Steve Jobs this month released the iPad 2 and during this keynote speech he made reference to 2011 being the year of the copycat. But is Steve guilty of hypocrisy?
In February, the media and finance news giant Bloomberg leaked information about Apple creating a cheaper mid-range market iPhone. It’s codenamed N97 (No relation to the Nokia of the same name) and it’s going to be a cheaper cut down version to invigorate the mid-share market. The importance of this is that Apple have finally realised they’re loosing market share and need to quickly stem the leak.
Old Steve knows what he’s doing and he’s not a fool. When he arrived back at Apple in the late 90s he turned around a near-bankrupt PC and Software minnow into the world’s largest tech firm. The problem is that, as research by Canalys shows, they are loosing the budget/mid-range markets whilst they're retaining (along with BlackBerry) the high-end market which has been successfully dominated by Apple.
Apple’s advertising has made sure that it’s connected with ideas of high fashion. It’s usually purchased, according to Nielsen, by 29-39 age group with high-end incomes. This niche means they can charge £599 or the US$ or Euro equivalent without anyone quaffing. The threat comes from Android making discounted or budget phones, mid-range phones and high-end phones.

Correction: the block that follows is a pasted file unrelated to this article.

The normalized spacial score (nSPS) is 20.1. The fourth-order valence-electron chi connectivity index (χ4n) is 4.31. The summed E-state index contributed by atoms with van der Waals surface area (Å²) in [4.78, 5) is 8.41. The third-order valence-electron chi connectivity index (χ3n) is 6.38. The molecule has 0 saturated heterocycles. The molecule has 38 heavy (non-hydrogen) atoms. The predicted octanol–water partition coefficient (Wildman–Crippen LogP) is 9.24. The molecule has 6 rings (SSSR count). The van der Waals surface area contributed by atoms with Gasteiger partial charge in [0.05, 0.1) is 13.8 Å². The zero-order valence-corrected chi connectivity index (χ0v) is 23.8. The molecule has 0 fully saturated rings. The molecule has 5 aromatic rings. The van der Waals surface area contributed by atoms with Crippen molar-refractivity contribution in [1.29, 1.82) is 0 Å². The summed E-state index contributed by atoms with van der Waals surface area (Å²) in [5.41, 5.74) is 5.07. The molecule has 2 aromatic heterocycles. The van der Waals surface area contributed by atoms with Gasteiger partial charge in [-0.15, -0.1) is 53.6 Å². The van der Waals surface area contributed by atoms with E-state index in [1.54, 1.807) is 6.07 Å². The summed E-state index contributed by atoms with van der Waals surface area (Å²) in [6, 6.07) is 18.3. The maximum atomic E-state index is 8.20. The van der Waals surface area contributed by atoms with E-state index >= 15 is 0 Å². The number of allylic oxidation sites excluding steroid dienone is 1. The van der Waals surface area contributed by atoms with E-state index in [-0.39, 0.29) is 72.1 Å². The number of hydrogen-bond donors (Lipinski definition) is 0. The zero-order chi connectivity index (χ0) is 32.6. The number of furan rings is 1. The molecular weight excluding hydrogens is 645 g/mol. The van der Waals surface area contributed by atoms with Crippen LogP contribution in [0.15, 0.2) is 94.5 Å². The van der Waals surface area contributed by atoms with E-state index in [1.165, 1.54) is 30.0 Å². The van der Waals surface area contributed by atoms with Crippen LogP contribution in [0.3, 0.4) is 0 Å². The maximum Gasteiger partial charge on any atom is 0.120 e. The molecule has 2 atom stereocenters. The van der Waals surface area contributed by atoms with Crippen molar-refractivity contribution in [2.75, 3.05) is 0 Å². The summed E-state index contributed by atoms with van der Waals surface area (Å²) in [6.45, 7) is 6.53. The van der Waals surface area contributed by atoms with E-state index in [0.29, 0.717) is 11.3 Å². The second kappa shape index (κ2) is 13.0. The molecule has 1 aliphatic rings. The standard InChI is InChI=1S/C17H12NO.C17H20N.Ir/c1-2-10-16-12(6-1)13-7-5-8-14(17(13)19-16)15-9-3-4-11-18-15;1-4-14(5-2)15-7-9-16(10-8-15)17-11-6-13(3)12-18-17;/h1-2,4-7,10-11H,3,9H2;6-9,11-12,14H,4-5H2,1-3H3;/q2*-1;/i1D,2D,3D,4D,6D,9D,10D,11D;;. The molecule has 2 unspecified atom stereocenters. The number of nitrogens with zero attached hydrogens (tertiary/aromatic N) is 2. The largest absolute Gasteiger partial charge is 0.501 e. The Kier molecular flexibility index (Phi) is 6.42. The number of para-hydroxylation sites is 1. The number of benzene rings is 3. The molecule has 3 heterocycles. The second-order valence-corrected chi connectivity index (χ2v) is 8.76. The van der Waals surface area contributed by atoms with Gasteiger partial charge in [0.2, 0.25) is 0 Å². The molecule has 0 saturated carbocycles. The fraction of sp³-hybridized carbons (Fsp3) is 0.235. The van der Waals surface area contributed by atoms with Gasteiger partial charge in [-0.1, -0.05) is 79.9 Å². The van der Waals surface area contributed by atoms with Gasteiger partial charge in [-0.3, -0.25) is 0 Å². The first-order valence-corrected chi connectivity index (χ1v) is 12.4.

This copy-cat move from Apple illustrates Jobs fear. As the old adage goes you beat your adversary by beating their argument. Android’s argument surrounds the idea of device-agnostic ecosystem and Apple has reacted by carting out a sick Steve Jobs who took turns smashing into Android, not because of technical prowess but just to knock the competitor. His claim that appStore had 65,000 apps ready for iPad whilst Android had only 100 is just that. In 2009 Android had 6,7 million users worldwide by the end of 2010 this had increased a hundredfold to 67,2 million and by the end of 2011 analysts predict that 202,2 million.
This freedom from handset strictures and a freer ecosystem has its faults (just see the latest app scare on the Android market along with fragmentation fears over OS and microprocessor variants) but it’s winning the market share. Apple knows if it doesn't do something soon it just might loose its crowning glory as the market leader in the high-end market. Samsung, DELL and HTC are creating high-end phones which are being released in 2011 this will create further tensions within Apple.
But all is not lost for Apple, far from it, the support for Mac is legendary. The marmite motto just might fit the mac phenomenon – you either love it or you hate it – its that simple. Android is building a fan-base but without a strict hardware fan-base Android could have problems. Diversifying the iPhone brand will help gain market share in the mid-range section.
So 2011, with tablets, Honeycomb and Gingerbread and new phones coming Android has a good year lined up. But so do RIM with the BlackBerry PlayBook and so do Apple with their iPhone5 and iPad2. This year will be interesting.